NEED TO KNOW
DISTRIBUTOR: Troybuilt Models
TYPE: Sport-scale ARF
FOR: Intermediate sport-scale pilots
NEED TO COMPLETE:
Eight high-torque servos, minimum of a 5-channel radio system, 30-40cc gasoline engine, suitable propeller, spinner
ITEMS USED TO PERSONALIZE THE AIRCRAFT:
Sullivan smoke pump, smoke muffler, pilot, volt watch, engine kill switch, scale instrument panel
Familiarize yourself with the manual. There is not a lot to read, just a lot of pictures. Get a feel for the assembly process and use common sense. When it comes to the hardware I separated all the nuts and bolts by size in 2oz mixing cups. Saves time and you don’t have to rummage through the whole bag every time you need an item. The aileron, flap, rudder and elevator hinge spots are all pre-slotted. You just have to glue the hinges in place. The control horns for the ailerons and flaps had to be adjusted. The shafts were too long. If not shortened, they would have poked through the top covering. I cut about ¼ in. off the ends before gluing them in place.
The rudder control horns also had to be modified along with the rudder itself. The slot in the rudder was too narrow and not long enough to receive the sandwiched shafts of the control horns. The Dremel was pulled out to enlarge the slot to receive both shafts. They are sandwiched in because of the pull-pull set up. When installing the tail wheel assembly it interfered with the bottom hinge, so I had to relocate the hinge. I didn’t quite understand the section on wing assembly and the attachment of the wing to the fuselage. It starts off by having you check the wings dihedral and its squareness to the fuselage. I can’t see how one can change the dihedral because the wings slide into a wing tube with preinstalled pegs to set the angle of attack. So when the wing is plugged in, nothing can be changed. The manual also wants you to glue the wing permanently to the fuselage. How are you going to transport the plane? This is where you have to use common sense or you’re in trouble. It’s like building a boat in you basement and you can’t get it out when finished! When you attach the vertical stab make sure you remove the covering where it’s going to be glued to the fuselage so you get a good glue bond wood to wood.
In the installation of the G26 I used a method I feel puts less stress on the air frame. The manual suggests mounting the engine on standoff brackets at the four corners of the engine back plate. I don’t like them because of the torque the engine puts out which is then transferred to the air frame. The extenders act as levers increasing the torque pressure thus increasing the energy transferred to the air frame. This can cause premature fatigue to parts of the air frame. I use pine block stock and plywood to get the correct distance to the tip of the cowl. The block is glued to the fire wall. The block spreads out the torque load which minimizes torque stress.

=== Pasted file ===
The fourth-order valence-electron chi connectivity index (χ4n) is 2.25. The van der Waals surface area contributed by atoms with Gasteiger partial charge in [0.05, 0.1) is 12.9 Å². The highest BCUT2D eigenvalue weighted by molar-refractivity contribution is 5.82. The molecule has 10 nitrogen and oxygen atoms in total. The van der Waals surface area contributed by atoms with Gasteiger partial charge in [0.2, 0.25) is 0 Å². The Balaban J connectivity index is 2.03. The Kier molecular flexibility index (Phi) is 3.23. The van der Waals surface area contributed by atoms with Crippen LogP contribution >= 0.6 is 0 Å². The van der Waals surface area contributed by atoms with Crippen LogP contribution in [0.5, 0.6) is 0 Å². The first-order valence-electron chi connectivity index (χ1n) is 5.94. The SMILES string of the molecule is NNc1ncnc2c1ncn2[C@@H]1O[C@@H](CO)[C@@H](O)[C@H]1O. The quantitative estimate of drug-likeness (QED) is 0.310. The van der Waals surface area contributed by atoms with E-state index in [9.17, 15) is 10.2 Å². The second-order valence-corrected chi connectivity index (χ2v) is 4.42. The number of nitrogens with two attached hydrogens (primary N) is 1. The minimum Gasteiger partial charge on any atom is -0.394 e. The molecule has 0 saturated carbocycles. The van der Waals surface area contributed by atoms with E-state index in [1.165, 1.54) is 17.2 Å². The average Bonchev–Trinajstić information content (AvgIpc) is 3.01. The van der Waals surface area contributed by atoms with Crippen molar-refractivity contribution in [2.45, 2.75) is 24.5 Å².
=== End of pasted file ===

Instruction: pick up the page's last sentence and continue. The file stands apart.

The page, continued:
Working with the canopy you have to treat it with loving care when cutting off the excess to fit on to the fuselage. The canopy is very fragile and can crack easily. The cowl placement also takes planning and patience with a sound game plane. The blind nuts have been factory installed so the cowl has to be in the correct position when you drill the holes in the cowl. I apply painter’s tape on the side of the fuselage and run it up past the blind nut. Then a black dot is applied at the center of the blind nut. The tape is then peeled back and the cowl is then placed in the proper location. The tape is then folded back into its original position over the cowl. At the black dot I then drilled a 1/16” hole then inserted a pin to make sure I was in the blind nut hole. Once all four holes were drilled the cowl was removed and the holes were opened up to receive the 3mm nuts.